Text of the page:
Alison was outraged that I'd even thing about going to Hooters. How she knows so much about it, I don't know. I suspect I need to limit her screen time or at least monitor it better.
"These are the things you have to do when you have siblings, Ali," I said as we drove downtown today to see my sister Debbie, her husband Steve, their daughter Annie and her boyfriend, Justin.
Fresh from her first babysitting gig for three children, Alison contemplated the obligations that family brings. She decided she might still want to have a sibling, but only if she could train him or her to act like she liked.
I wished her luck with that and advised her that I was pretty sure she wouldn't be too scarred by the visit. And while I was sure it was OK for her to go in, it wasn't where I wanted her to work later in life.
"I checked to be sure you could go in. Hooters even has a children's menu," I said.
"What kind of parent brings their kid to Hooters?!" she exclaimed. "I mean other than you."
I explained that Debbie and crew were in town for a Colts game and that they were pre-gaming at Hooters -- likely because it was Justin's choice.
"Is he, like a teen-ager or an adult?" she asked.
"He's Annie's boyfriend so he's between 25 and 30, I guess," I said.
She was curious because at school this week, they had a lecture -- "A promise to keep" -- which talks a lot about abstinence. She learned there, so she informed me, that teen age boys experience a lot of lust, so Hooters made sense if Justin were a teenager.
We agreed that boys are weird at any age. She sighed. I sent up a silent prayer that she wouldn't ask the waitress to put some clothes on -- a request she'd made of an earlier Annie boyfriend when she and the Ogdens had happened upon him and he happened to be shirtless.
We managed to survive without issue, though Ali worried a lot that someone from school would see here there. We actually had a great time; Ali kept her Puritanical utterances to a minmum and the food was good! It was a lot of fun catching up and meeting Justin for the first time.
It was a minor miracle that we even got down there. I spent about six hours working in the yard yesterday and there are parts of my body that aren't speaking to me. I was determined to finally distribute the mountain of mulch I got from Karen and Pat Terrell. It's been sitting in the yard for about three weeks now -- a nasty cold had sidelined me last week.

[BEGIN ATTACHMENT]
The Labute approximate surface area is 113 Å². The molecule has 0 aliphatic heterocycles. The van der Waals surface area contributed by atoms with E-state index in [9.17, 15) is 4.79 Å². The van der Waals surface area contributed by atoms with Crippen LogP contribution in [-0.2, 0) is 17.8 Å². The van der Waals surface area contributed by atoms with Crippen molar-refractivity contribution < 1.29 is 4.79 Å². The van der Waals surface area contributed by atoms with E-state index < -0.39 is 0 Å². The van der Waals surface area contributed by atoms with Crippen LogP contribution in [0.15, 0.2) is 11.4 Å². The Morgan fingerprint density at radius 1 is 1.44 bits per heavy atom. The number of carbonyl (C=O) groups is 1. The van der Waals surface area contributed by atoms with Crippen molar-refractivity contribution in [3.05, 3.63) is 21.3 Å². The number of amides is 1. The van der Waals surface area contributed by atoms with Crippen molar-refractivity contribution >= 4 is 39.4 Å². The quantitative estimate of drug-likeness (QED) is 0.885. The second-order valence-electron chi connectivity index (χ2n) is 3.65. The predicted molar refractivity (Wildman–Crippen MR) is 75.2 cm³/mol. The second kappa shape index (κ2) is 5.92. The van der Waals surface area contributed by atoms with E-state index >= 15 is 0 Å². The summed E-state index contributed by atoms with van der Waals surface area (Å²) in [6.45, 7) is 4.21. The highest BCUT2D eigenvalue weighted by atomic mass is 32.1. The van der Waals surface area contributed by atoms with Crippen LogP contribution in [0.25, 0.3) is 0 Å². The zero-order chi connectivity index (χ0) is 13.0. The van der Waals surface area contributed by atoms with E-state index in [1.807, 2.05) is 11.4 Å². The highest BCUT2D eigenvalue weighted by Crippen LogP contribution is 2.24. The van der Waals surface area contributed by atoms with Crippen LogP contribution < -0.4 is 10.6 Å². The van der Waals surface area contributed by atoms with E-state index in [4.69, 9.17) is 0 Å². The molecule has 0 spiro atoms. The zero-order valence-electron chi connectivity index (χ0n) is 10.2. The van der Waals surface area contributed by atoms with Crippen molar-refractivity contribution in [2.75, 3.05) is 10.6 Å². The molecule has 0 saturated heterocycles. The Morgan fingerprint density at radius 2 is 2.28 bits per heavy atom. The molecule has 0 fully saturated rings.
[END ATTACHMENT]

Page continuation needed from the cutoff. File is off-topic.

When Karen offered free mulch, I said yes because I had flower beds in need of some help. And the price was right. Blinded by my frugal nature, apparently, I didn't think about how much mulch an ancient oak might make. But when the big-ass industrial truck pulled into my yard, I learned. And it was only half of the tree! I seriously think the pile was taller than me.
Yard work at my house is a solo sport. Neither Jeff nor Ali want any part of it. I like it, though. While nature does sometimes fight back - and I have the scars to prove it - I like the solitude and the labor of it. I'm not especially talented at gardening. I buy plants that are hard to kill and don't mind being relocated on occasion. I'll paste in some yard shots from prettier times of the years.
I'd planned to share the mulch with another neighbor. But there was only one dump site and mine was the lucky first stop. My first mulch sharer backed out but another woman in the neighborhood wanted some. I put some in my next door neighbor's yard, too. But man it was a lot of mulch.
At one point, I was tossing ground up tree around the huge oak in my front yard and I wondered whether if the living oak was offended by the thought of the dead one being sprinkled around its base like cannibalized ashes. I decided it was a circle of life kind of thing. Hakuna Matata, man. Right?
In addition to shoveling the mulch and putting it down, I picked up leaves and limbs and general yard waste; moved some rocks around to cover roots and then cleaned up the mess I made. There's enough lactic acid in my musculature that if I punctured myself, I'd drip like a maple tree in November.
When she starts prancing around in those tiny little volleyball shorts that "everyone is wearing Mom, so I need to, too" I'm going to remind her of our trip downtown today...